I'm looking for a maximum subset of the English language such that words can be divided into two categories, one of which must include at least nouns, proper names, adjectives, numerals, verbs and adverbs, and the other must include at least the articles ('a', 'the'). Each of the groups may, and should, include other words, like different kinds of pronouns, etc.

It is OK to omit some words if they cannot be placed in one of the two categories (sacrificing the expressive power of the resulting subset of English). For example, if "will" the noun and "will" the verb, or "mine" the noun and "mine" the possessive pronoun fall into different categories, they may be omitted (yes, even sacrificing the whole future case is tolerable).

It wouldn't be hard if there were no constraints, would it? The division has to be natural (intuitive for a native speaker; words in the first group should be considered substantially more "significant" than words from the second one) and unambiguous: no word with the same spelling should fall into both categories, regardless of position in the sentence, part of speech, etc.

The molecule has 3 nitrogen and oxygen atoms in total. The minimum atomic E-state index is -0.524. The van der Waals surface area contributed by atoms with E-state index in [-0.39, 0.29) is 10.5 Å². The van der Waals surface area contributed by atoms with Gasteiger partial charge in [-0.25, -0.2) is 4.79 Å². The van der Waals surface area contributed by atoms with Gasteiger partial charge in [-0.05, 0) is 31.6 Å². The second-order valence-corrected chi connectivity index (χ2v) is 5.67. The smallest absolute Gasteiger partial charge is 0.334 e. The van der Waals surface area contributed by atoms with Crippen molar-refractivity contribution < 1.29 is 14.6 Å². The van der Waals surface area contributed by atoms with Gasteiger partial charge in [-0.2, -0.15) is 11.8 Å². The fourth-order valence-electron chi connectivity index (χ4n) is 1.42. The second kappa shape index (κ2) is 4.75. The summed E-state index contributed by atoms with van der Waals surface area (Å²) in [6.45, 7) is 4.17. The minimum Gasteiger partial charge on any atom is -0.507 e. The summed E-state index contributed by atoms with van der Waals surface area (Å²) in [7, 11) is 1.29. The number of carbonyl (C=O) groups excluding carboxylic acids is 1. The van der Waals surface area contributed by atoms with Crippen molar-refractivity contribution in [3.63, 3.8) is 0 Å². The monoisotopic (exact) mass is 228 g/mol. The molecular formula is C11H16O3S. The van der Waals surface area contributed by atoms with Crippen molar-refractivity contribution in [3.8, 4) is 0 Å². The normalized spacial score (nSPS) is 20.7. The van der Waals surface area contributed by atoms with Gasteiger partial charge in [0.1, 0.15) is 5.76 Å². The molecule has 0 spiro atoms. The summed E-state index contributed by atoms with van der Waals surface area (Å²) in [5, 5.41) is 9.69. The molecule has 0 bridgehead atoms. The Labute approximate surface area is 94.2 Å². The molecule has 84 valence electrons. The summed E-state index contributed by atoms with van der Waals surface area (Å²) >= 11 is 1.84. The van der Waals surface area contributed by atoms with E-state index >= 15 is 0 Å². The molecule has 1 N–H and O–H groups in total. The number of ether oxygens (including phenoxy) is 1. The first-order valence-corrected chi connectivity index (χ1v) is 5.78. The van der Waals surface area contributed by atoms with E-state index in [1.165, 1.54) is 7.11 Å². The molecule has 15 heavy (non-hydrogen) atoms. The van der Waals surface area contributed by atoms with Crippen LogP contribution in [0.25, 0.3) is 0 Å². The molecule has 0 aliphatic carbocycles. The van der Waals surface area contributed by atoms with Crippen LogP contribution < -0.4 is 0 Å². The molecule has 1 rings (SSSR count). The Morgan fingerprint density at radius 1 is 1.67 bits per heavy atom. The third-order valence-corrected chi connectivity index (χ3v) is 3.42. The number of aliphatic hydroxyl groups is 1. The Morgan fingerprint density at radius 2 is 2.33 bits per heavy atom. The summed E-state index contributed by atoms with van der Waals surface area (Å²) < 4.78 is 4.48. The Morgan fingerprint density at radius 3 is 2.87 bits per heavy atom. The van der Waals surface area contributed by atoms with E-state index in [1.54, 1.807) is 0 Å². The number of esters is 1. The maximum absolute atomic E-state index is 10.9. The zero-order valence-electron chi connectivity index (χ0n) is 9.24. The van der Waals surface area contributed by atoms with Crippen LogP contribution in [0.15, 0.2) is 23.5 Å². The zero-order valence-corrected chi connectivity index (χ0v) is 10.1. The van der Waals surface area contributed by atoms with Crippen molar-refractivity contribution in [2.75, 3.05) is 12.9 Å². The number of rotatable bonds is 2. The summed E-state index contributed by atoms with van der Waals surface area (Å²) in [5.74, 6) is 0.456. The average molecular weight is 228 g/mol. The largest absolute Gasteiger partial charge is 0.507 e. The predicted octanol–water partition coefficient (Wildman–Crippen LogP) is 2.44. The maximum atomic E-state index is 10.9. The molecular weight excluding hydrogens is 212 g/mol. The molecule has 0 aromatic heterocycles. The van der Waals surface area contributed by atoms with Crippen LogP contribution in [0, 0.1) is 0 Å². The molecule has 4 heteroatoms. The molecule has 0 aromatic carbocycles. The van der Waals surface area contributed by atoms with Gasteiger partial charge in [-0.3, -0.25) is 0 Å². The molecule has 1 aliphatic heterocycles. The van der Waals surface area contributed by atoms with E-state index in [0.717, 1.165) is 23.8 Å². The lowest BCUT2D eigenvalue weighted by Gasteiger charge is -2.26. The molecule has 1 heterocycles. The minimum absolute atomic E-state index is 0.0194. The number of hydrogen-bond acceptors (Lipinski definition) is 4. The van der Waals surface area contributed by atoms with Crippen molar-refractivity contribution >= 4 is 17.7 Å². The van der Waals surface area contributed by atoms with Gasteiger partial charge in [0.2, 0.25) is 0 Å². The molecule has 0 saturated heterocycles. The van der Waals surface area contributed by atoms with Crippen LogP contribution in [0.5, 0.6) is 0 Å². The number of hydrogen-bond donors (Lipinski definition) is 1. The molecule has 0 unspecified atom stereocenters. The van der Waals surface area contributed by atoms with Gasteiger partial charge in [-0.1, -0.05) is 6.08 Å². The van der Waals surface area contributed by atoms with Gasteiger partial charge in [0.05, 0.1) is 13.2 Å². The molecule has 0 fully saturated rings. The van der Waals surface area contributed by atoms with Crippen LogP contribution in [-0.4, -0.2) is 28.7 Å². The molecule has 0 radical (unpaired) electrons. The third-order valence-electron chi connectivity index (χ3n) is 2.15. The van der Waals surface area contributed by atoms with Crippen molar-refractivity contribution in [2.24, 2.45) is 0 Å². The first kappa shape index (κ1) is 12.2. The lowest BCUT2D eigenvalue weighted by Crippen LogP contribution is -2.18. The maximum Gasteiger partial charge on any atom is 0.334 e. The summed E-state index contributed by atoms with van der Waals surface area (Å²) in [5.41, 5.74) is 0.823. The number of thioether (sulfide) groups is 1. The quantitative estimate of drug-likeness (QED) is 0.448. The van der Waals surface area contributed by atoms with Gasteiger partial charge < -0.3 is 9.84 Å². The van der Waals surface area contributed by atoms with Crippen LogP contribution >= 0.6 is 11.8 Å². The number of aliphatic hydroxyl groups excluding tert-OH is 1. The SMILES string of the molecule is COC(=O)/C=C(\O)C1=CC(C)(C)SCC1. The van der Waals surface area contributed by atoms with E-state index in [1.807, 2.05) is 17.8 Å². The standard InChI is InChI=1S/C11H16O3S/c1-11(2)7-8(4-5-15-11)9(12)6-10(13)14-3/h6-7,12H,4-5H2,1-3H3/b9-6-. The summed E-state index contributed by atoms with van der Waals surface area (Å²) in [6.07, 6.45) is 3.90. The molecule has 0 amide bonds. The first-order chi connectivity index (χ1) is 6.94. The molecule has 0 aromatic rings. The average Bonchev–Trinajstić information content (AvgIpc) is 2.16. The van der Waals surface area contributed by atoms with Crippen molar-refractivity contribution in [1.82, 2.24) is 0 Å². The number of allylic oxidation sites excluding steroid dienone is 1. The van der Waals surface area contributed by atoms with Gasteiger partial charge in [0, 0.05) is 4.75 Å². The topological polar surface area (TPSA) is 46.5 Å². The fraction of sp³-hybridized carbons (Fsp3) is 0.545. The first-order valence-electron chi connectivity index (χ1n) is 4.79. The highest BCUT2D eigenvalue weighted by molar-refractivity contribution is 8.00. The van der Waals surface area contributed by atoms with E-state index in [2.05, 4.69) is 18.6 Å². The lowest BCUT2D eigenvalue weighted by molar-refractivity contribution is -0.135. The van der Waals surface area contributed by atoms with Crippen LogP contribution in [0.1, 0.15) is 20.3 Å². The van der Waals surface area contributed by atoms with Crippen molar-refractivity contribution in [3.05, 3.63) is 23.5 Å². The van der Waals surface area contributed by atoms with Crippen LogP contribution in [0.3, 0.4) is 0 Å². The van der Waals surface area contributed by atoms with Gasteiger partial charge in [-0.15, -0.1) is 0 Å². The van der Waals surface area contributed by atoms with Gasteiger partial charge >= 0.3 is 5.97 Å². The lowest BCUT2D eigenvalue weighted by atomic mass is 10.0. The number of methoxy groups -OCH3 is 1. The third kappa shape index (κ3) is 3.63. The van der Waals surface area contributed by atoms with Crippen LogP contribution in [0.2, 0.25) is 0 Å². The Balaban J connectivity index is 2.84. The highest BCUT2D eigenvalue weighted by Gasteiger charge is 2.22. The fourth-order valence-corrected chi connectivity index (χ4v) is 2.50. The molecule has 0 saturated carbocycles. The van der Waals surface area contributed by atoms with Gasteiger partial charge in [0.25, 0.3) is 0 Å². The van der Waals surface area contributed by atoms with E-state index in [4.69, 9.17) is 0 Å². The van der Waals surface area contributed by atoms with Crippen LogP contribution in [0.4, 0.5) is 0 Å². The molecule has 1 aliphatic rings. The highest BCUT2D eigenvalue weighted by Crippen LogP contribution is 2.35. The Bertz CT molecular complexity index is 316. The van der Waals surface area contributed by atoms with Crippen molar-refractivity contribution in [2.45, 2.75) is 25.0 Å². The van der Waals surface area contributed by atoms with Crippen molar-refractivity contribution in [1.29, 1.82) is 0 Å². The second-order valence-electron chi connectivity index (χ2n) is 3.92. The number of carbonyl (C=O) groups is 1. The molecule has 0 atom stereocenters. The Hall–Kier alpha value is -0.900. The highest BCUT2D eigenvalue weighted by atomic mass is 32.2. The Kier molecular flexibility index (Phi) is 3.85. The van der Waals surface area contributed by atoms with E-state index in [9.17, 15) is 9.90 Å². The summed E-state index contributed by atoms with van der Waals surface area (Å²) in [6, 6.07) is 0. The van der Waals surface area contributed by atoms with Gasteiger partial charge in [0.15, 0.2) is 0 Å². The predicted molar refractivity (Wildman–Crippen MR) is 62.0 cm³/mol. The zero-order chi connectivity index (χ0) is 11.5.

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    Do mean content words vs function words?
    – Colin Fine
    Feb 20, 2017 at 12:53
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    Unambiguous is impossible, consider the sentence: "important is spelled with an a, not an e." Feb 20, 2017 at 14:37
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    Please explain exactly what you want and why. It's extremely unfair to the answerers to reject their answers for reasons you never originally specified.
    – curiousdannii
    Feb 20, 2017 at 21:56
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    Also your last criteria of putting all homographs in the same category is surely impossible considering how many there are in English. All the proposed divisions would put "will" in both sides.
    – curiousdannii
    Feb 20, 2017 at 21:59
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    @Sergey So what are you mainly after, a subset of English, or terminology? How expressive does it have to be? Why not use something like NSM if you really want it to be unambiguous? If you're choosing the subset then any of these categorisation systems would probably work, but they'd also all be useless if you're manipulating the subset in order to make the categories fit.